District will offer free driver's ed during summer
The Pinellas County School District will offer free driver's education this summer. The sessions are open to public and private school students. There is a 42-student maximum for each session.
• June 14 to July 1, 7:30 a.m. to 1 p.m.
• July 5 to 22, 7:30 a.m. to 1 p.m.
• June 14 to 29, 8 a.m. to 2:30 p.m.
• June 30 to July 15, 8 a.m. to 2:30 p.m.
Students must be at least 15, have a birth certificate, Social Security card, two proofs of residency documents and a parent or legal guardian present. Students without a restricted driver's license will have to pay $54.25 to the Tax Collector's Office. The DMV Web site for permits is gathergoget.com, or call (850) 617-3995.
Board candidate offers a parent's perspective
Jessica Summers is open about it: She says she doesn't know the "ins and outs" of how the Pinellas School District works. But as the parent of two kids in Pinellas schools, she says she knows what does and doesn't make sense for parents and students.
"I'm coming from a parent's standpoint," Summers said. "I may not look at (issues) as, is this what's best for business? I look at it as, is it the best for the child? It seems to me that's the most important thing."
Summers, 28, a physical therapy assistant in Largo, has been active in PTAs. She and her husband have two children in Pinellas schools — an 8-year-old in the gifted program at Ridgecrest Elementary and a 5-year-old at Fuguitt Elementary. She's running for the at-large District 2 seat being vacated by Nina Hayden.
Summers said the ongoing flap over arterial bus routes is a case where the district fell short from a parent's perspective. "It seems like they put the 'this is the most cost effective' (over) 'this is the safest one for the child,' " she said. "I'm not saying they're trying to put our kids in danger. It just seems like they didn't think it through."
Summers said one of her top issues is finding ways to keep good teachers from leaving the district. She said they need to be better rewarded for their hard work and need to be given more leeway to establish "control in their classrooms."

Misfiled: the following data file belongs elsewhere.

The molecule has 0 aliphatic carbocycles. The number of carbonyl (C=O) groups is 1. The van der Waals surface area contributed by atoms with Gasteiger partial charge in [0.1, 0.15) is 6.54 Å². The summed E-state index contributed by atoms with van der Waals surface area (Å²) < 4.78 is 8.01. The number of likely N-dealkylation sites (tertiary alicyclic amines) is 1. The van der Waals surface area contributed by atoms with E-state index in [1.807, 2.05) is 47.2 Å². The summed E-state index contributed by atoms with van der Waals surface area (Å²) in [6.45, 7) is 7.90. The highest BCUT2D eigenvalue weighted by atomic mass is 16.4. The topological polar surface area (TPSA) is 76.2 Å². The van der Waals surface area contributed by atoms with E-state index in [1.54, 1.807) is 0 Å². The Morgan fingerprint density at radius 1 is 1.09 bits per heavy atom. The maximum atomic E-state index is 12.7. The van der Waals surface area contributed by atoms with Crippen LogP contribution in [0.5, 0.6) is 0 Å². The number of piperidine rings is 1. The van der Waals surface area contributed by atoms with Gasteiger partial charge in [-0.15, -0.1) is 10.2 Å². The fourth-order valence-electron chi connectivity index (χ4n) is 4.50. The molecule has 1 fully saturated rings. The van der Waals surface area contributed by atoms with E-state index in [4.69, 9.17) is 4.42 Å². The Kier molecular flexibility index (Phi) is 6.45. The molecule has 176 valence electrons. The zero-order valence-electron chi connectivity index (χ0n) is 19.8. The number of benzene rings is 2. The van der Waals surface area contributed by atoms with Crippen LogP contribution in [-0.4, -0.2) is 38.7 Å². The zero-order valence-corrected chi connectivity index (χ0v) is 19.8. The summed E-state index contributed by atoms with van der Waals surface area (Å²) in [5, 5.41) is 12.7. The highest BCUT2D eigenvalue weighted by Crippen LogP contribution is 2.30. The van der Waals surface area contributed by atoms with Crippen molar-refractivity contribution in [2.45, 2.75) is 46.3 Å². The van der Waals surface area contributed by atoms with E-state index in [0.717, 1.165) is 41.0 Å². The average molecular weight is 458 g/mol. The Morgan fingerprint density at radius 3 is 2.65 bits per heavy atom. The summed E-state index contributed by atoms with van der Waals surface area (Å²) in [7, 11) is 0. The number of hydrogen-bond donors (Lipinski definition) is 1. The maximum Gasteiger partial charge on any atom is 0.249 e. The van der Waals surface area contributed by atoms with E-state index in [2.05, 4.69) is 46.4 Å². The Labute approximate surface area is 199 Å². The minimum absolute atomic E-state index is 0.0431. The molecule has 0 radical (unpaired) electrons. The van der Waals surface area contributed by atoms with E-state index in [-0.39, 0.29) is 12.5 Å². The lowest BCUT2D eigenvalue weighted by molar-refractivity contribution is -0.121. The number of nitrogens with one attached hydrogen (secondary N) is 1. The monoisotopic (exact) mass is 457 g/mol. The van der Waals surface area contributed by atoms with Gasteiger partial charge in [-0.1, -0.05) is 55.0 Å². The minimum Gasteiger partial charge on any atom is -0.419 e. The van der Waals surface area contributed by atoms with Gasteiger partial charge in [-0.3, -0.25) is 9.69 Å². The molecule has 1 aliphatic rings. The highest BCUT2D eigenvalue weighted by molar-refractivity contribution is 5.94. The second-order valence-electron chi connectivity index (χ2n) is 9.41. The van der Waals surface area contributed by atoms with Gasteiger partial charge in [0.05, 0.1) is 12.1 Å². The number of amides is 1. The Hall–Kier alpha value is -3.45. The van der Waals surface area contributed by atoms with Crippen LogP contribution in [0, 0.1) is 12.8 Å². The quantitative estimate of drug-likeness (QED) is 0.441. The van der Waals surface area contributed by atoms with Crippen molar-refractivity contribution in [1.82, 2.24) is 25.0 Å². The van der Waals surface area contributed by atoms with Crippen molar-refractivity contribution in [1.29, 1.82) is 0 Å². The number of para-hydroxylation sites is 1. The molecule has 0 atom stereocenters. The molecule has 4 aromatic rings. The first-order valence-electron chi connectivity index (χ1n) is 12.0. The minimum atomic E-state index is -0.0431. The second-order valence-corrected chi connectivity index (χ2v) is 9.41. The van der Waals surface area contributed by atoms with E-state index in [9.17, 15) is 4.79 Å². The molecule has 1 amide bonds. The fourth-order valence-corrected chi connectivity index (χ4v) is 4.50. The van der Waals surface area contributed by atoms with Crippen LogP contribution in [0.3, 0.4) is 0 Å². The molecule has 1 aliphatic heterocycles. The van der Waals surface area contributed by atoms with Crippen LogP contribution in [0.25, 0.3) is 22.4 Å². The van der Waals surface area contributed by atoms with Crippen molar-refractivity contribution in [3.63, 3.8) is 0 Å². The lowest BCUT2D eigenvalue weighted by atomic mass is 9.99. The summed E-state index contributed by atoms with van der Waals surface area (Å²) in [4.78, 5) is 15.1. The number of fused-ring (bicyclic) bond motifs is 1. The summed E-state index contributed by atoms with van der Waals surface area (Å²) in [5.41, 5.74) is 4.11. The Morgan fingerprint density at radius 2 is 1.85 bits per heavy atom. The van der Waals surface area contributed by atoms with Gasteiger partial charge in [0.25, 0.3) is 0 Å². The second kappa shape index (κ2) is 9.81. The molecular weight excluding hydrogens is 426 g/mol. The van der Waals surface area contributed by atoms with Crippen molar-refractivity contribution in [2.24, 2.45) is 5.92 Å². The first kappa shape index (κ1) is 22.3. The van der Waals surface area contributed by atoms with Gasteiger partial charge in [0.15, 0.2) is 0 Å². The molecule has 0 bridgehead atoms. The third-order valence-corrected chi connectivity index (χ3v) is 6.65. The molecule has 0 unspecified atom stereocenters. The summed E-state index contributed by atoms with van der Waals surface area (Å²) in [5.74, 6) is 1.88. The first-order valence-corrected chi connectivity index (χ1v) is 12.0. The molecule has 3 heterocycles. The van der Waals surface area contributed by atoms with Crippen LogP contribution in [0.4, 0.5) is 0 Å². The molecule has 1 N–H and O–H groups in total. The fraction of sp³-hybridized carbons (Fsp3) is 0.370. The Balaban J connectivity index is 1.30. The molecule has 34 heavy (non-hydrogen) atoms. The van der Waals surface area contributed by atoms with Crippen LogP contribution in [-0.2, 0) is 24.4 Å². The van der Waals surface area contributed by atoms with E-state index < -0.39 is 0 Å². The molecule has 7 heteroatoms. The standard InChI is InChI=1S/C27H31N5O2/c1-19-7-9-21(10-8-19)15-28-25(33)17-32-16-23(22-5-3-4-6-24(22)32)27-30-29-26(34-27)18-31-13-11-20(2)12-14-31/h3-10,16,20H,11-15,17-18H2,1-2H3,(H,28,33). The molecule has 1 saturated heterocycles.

She also favors performance pay.
"In my profession, if you're a good therapist, you get raises. If you're not, you may not get the same raise as everybody else. But they'll talk to you and figure out ways you can do better," she said. "You have good teachers who say, 'Why I should try (when) they're going to make the same as me?' "
Summers said the FCAT "drives me insane." She doesn't like the state's school recognition money program. She said the state's reliance on standardized testing is leaving the district's low-performing and high-performing kids behind. "A lot of that is coming from the state, and there may not be a whole lot you can do to change it," she said. "But we should try."
Outstanding educator to be named Wednesday
Principals, parents, community members and teachers nominated 92 educators. Two administrators and a local business leader observed semifinalists in the classroom and then selected 14 finalists in several categories.
Winners in each category, along with the 2010 Outstanding Educator, will be announced Wednesday during a celebration at Ruth Eckerd Hall sponsored by the Pinellas Education Foundation. About $6,000 will be awarded.
Last week, the district named Lisa Troiso, a secretary in the science department, as the 2010 Support Employee of the Year. The district has more than 6,600 full- and part-time support employees.